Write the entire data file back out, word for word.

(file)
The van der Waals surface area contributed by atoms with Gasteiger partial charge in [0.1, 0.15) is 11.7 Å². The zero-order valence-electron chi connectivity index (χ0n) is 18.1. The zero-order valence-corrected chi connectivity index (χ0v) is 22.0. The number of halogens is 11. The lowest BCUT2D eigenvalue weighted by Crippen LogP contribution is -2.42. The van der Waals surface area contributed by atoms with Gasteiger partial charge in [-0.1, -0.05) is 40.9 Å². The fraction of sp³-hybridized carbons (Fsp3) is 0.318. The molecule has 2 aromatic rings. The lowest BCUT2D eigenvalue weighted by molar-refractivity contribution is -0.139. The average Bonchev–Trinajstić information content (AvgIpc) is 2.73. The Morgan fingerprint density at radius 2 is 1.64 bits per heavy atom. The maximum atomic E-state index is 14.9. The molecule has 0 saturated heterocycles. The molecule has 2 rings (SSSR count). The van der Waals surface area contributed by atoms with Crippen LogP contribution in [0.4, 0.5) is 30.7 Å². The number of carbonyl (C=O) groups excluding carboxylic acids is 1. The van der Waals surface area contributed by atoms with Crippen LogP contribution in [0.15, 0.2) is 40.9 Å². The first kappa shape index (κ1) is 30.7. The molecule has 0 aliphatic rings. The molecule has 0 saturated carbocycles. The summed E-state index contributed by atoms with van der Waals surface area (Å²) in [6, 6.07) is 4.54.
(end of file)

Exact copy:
The van der Waals surface area contributed by atoms with Gasteiger partial charge in [0.1, 0.15) is 11.7 Å². The zero-order valence-electron chi connectivity index (χ0n) is 18.1. The zero-order valence-corrected chi connectivity index (χ0v) is 22.0. The number of halogens is 11. The lowest BCUT2D eigenvalue weighted by Crippen LogP contribution is -2.42. The van der Waals surface area contributed by atoms with Gasteiger partial charge in [-0.1, -0.05) is 40.9 Å². The fraction of sp³-hybridized carbons (Fsp3) is 0.318. The molecule has 2 aromatic rings. The lowest BCUT2D eigenvalue weighted by molar-refractivity contribution is -0.139. The average Bonchev–Trinajstić information content (AvgIpc) is 2.73. The Morgan fingerprint density at radius 2 is 1.64 bits per heavy atom. The maximum atomic E-state index is 14.9. The molecule has 0 saturated heterocycles. The molecule has 2 rings (SSSR count). The van der Waals surface area contributed by atoms with Crippen LogP contribution in [0.4, 0.5) is 30.7 Å². The number of carbonyl (C=O) groups excluding carboxylic acids is 1. The van der Waals surface area contributed by atoms with Crippen LogP contribution in [0.15, 0.2) is 40.9 Å². The first kappa shape index (κ1) is 30.7. The molecule has 0 aliphatic rings. The molecule has 0 saturated carbocycles. The summed E-state index contributed by atoms with van der Waals surface area (Å²) in [6, 6.07) is 4.54.